Baby is just young, and doesn't know any better. 

A week or so ago, I had a bit of time after work to spend with Baby.  We didn't go anywhere.  We just spent a little less than an hour mounting and dismounting in the arena.  His performance wasn't bad, but nothing to brag about either.  I thought I'd have to work with him a few more times.  Then, I was gone for over a week. 

Today, I went to the barn to get a few buckets of fresh horse manure.  (That's another story in itself.)  Several folks had just returned from a good trail ride through the local woods.  I stopped and chatted with them for a while.  Everyone took a turn bragging about how their horse had behaved.  Baby's rider chimed in with the rest.  Then the boss turned to me and said "I don't know what you did with that horse, but when you get on him now, he doesn't move a muscle."

Like the title says.  Sometimes, it just clicks.

Tuesday, October 2, 2012

Ginger Hits the Trail (pt 5)

I took Ginger on the Amelia Springs Trail Ride.  We had a good long ride, and I was very pleased with her performance.  Before this, I had worked her at the farm one more time.  She did well, never tried to duck down the driveway at all.  The following weekend, we trailered Ginger and about a half dozen other horses to the far side of the state park.  She was understandably nervous around new horses and a strange place.  However, she settled in nicely after we got moving.  She did shy once at some unseen bogeyman in the woods.  I think it was legit, because the other, more trail wise horses also seemed to have seen something, though none of them shied from it.  She shied a second time later on.  This time the other horses just trooped on past.  I thought I heard one of them whisper "Rookie" as he passed by.  She is a bit soft from languishing in the pasture for so long.  We rode for a little over 2 hours, and near the end, Ginger ran out of steam.  From there, we simply went back to the trail head at a leisurely walk.

                                            No Rest For the Weary

I gave Ginger a good rubdown with absorbine when we got back.  But, the very next weekend she was working hard again.  This time, another rider took her on a long, fast trail ride in North Carolina.  He reported that early on, she attempted to back up with him.  He simply turned her around and backed her about one hundred feet past the point she initially balked.  No more shenanigans after that.  They also encountered some vehicle traffic with absolutely no problems. 

The Amelia Springs Trail Ride was next on Gingers' plate.  We set off on Friday afternoon, and trailered the hour or so to the farm that hosted the event.  We had eleven horses in tow.  All were pre-registered, so check in went smoothly.

Checking in at Amelia Springs
 One of our number had already parked his big gooseneck trailer at our chosen campsite.  It was loaded with buckets, feed, hay, and other horse supplies.  We parked our other two goosenecks at either end of the first one.  This formed a small quadrangle that functioned as our camp for the weekend.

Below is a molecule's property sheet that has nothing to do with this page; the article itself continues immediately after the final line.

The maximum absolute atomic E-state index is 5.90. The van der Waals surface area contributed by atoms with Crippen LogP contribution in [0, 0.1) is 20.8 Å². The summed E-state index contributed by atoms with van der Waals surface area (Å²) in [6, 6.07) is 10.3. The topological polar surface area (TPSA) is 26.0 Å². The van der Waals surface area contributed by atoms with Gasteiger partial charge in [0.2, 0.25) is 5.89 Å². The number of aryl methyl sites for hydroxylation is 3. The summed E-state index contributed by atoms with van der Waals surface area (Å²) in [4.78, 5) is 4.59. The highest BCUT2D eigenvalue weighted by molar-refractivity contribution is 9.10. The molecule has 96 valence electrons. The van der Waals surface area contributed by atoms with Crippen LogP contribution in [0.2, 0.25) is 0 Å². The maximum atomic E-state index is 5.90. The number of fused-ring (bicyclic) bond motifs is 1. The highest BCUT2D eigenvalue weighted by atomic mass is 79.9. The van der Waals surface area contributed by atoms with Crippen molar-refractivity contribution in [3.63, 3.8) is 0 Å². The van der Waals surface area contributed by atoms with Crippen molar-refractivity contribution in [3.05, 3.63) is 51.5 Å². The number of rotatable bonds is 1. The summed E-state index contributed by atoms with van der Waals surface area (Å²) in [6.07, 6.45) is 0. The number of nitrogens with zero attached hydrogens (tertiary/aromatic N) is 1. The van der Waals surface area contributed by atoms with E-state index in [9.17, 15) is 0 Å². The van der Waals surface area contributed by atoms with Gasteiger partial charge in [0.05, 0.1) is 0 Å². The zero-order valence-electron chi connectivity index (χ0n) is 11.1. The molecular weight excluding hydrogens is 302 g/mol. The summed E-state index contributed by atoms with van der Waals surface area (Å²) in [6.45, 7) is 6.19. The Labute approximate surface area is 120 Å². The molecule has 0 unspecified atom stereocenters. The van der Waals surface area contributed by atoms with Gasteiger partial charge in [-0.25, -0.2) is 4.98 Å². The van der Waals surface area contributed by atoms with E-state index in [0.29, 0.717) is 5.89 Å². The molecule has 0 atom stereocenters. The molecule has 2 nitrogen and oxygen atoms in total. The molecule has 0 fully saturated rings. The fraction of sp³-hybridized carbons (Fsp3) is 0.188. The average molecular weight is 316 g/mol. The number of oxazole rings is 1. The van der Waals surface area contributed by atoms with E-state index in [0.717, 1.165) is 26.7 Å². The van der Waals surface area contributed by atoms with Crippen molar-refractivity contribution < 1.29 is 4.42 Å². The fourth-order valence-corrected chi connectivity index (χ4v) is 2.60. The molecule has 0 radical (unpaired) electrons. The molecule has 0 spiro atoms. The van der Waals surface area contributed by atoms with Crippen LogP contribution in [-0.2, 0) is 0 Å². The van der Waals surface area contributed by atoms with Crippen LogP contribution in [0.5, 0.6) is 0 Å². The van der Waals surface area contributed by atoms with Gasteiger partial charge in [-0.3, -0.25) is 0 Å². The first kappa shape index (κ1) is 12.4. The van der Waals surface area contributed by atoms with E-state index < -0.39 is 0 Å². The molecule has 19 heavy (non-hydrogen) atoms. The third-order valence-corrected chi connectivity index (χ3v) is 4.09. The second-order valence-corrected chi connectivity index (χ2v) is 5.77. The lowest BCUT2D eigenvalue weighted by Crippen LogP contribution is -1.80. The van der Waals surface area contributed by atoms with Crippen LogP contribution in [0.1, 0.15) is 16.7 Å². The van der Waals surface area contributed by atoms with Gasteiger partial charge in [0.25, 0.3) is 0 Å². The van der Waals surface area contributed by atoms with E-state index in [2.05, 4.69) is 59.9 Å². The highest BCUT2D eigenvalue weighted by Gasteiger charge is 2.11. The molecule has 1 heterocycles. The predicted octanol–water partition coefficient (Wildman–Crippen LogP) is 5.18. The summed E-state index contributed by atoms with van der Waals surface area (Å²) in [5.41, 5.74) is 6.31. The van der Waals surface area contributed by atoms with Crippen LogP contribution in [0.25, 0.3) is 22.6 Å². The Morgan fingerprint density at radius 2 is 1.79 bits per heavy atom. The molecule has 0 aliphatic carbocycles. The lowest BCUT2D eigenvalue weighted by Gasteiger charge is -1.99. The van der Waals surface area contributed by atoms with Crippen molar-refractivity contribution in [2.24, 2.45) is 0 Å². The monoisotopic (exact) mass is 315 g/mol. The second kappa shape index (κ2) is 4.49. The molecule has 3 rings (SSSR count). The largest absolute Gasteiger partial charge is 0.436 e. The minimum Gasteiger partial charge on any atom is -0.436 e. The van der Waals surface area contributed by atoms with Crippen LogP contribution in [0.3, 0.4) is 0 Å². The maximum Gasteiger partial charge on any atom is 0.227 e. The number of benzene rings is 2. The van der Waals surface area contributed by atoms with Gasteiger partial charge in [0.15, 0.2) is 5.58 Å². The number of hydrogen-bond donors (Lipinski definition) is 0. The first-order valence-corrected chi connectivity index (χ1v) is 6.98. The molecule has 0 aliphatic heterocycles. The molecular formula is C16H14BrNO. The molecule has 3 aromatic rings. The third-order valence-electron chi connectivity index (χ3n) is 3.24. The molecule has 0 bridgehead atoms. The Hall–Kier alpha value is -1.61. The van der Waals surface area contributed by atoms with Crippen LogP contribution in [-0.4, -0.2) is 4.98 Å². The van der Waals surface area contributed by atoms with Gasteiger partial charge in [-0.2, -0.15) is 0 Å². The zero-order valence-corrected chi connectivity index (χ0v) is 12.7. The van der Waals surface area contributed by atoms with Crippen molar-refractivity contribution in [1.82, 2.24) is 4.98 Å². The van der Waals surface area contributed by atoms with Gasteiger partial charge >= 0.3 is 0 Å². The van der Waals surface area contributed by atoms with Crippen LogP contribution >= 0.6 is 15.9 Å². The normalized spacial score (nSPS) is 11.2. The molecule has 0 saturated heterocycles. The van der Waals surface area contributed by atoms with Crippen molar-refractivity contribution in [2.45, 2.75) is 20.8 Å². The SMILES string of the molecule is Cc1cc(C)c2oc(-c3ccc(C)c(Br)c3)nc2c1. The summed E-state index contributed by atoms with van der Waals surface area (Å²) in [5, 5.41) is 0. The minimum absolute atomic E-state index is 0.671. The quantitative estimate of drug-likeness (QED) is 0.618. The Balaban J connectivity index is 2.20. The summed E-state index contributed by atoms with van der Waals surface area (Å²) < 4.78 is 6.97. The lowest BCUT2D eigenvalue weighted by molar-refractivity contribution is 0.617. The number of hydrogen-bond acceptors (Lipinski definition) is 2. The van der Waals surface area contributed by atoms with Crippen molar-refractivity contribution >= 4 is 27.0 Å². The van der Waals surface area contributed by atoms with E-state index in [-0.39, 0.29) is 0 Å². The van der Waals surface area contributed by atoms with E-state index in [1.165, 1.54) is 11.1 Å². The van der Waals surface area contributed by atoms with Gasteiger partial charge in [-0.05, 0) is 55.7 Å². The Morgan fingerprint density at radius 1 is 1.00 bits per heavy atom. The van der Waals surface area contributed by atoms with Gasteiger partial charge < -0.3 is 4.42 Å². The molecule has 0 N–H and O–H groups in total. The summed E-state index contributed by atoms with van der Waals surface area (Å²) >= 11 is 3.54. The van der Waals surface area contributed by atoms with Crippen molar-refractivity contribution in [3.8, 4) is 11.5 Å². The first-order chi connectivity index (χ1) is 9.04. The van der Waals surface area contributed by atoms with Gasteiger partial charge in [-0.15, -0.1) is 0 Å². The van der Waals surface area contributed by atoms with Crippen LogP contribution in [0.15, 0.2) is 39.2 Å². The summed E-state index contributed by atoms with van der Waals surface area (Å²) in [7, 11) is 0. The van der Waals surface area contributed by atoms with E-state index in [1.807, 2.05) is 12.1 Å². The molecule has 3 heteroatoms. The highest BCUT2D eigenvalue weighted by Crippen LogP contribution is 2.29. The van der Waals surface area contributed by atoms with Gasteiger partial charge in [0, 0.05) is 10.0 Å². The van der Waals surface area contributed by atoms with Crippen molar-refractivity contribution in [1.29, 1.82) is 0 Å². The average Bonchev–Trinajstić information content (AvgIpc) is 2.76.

Our camp.  I'm always something of an odd duck, the tipi style tent is mine.

Other groups set up tents and trailers along with a patchwork of portable electric fences for their horses.  All of this quickly grew up around pre-established travel lanes.  In all, about 250 riders came out.

The ride is set up on farmland that is also used as a hunt club.  Our hosts provided meals on Friday, Saturday, and Sunday.  These were served up by an enthusiastic troop of Boy Scouts.  The farm is crisscrossed with a system of well marked trails.  There is a short ride of 14 miles, and a long one of 21 miles, all marked out with directional signs.  The two trails converge at a clearing at the nine mile point.  There, the Boy Scouts had set up several barbecue grills.  I let Ginger graze a bit, then tied her to a tree.  We relaxed and enjoyed burgers, hot dogs, beans, and potato salad. 

Most of our group elected to take the long trail.  Our walking horses are well conditioned, with Ginger being the rookie.  All of them easily covered the ground.  We rode for about six hours with a break for lunch.  On a big hill about an hour or 45 minutes from the end, our horses showed some fatigue.  We dismounted at the top and let them rest for 15 or 20 minutes.  I was pleased that Ginger held up as well as the other, more experienced horses.  She finished out the ride at her smooth, ground eating amble.  I let her pick her own pace going up the last few hills, and she took them eagerly. 

She was obviously tired when we got back to camp.  I unsaddled her and let her have a bucket of water.  Then, I led her around the camps for several laps, until her breathing returned to normal.  Once she was cool, I led her down to the wash rack and sprayed her off with water.  She finished off her day with a big bag of hay and plenty of water. 

Ginger has performed so well, that she has spent the past week with a prospective buyer.  Not bad for a horse that didn't want to do anything a couple months ago. 

Crossing the creek.  From front to rear are; Ginger, Cherokee, and Shadow.
photo by
 The little horse behind me in this photo is Cherokee.  Four months ago this horse was terrified of running water.  I lost count of how many creeks we crossed during this ride.  Cherokee even took at least one good long drink while we were out.  You can read about some of Cherokees' adventures here;!/2012/04/taming-water-monsters.html